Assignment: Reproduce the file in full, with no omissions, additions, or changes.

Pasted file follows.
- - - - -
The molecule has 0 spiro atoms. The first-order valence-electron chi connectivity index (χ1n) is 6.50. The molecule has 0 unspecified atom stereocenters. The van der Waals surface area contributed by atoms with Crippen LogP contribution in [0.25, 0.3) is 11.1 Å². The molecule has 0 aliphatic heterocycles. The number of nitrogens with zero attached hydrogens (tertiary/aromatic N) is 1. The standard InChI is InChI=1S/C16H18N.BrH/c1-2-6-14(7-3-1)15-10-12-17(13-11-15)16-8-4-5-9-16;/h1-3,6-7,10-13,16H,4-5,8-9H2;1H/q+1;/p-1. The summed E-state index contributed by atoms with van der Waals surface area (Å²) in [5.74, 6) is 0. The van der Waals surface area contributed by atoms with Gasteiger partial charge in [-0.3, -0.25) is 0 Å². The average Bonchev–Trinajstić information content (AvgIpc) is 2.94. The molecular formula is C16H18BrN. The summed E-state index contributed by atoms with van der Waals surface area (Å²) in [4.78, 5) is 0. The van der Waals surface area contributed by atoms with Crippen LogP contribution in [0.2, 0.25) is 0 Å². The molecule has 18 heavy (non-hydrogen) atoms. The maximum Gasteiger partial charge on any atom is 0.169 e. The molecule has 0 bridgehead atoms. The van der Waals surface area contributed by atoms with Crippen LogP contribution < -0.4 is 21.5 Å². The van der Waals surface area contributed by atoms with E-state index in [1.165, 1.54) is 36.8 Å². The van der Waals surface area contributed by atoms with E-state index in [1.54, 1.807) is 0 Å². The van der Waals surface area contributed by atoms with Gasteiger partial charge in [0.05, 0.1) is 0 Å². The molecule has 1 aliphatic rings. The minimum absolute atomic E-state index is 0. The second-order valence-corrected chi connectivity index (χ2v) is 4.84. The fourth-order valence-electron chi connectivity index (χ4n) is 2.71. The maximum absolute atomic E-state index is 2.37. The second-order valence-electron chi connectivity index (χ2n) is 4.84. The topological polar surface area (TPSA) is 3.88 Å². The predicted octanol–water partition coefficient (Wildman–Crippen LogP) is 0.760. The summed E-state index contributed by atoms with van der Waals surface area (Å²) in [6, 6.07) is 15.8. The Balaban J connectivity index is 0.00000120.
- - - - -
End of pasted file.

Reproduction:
The molecule has 0 spiro atoms. The first-order valence-electron chi connectivity index (χ1n) is 6.50. The molecule has 0 unspecified atom stereocenters. The van der Waals surface area contributed by atoms with Crippen LogP contribution in [0.25, 0.3) is 11.1 Å². The molecule has 0 aliphatic heterocycles. The number of nitrogens with zero attached hydrogens (tertiary/aromatic N) is 1. The standard InChI is InChI=1S/C16H18N.BrH/c1-2-6-14(7-3-1)15-10-12-17(13-11-15)16-8-4-5-9-16;/h1-3,6-7,10-13,16H,4-5,8-9H2;1H/q+1;/p-1. The summed E-state index contributed by atoms with van der Waals surface area (Å²) in [5.74, 6) is 0. The van der Waals surface area contributed by atoms with Gasteiger partial charge in [-0.3, -0.25) is 0 Å². The average Bonchev–Trinajstić information content (AvgIpc) is 2.94. The molecular formula is C16H18BrN. The summed E-state index contributed by atoms with van der Waals surface area (Å²) in [4.78, 5) is 0. The van der Waals surface area contributed by atoms with Crippen LogP contribution in [0.2, 0.25) is 0 Å². The molecule has 18 heavy (non-hydrogen) atoms. The maximum Gasteiger partial charge on any atom is 0.169 e. The molecule has 0 bridgehead atoms. The van der Waals surface area contributed by atoms with Crippen LogP contribution < -0.4 is 21.5 Å². The van der Waals surface area contributed by atoms with E-state index in [1.165, 1.54) is 36.8 Å². The van der Waals surface area contributed by atoms with E-state index in [1.54, 1.807) is 0 Å². The van der Waals surface area contributed by atoms with Gasteiger partial charge in [0.05, 0.1) is 0 Å². The molecule has 1 aliphatic rings. The minimum absolute atomic E-state index is 0. The second-order valence-corrected chi connectivity index (χ2v) is 4.84. The fourth-order valence-electron chi connectivity index (χ4n) is 2.71. The maximum absolute atomic E-state index is 2.37. The second-order valence-electron chi connectivity index (χ2n) is 4.84. The topological polar surface area (TPSA) is 3.88 Å². The predicted octanol–water partition coefficient (Wildman–Crippen LogP) is 0.760. The summed E-state index contributed by atoms with van der Waals surface area (Å²) in [6, 6.07) is 15.8. The Balaban J connectivity index is 0.00000120.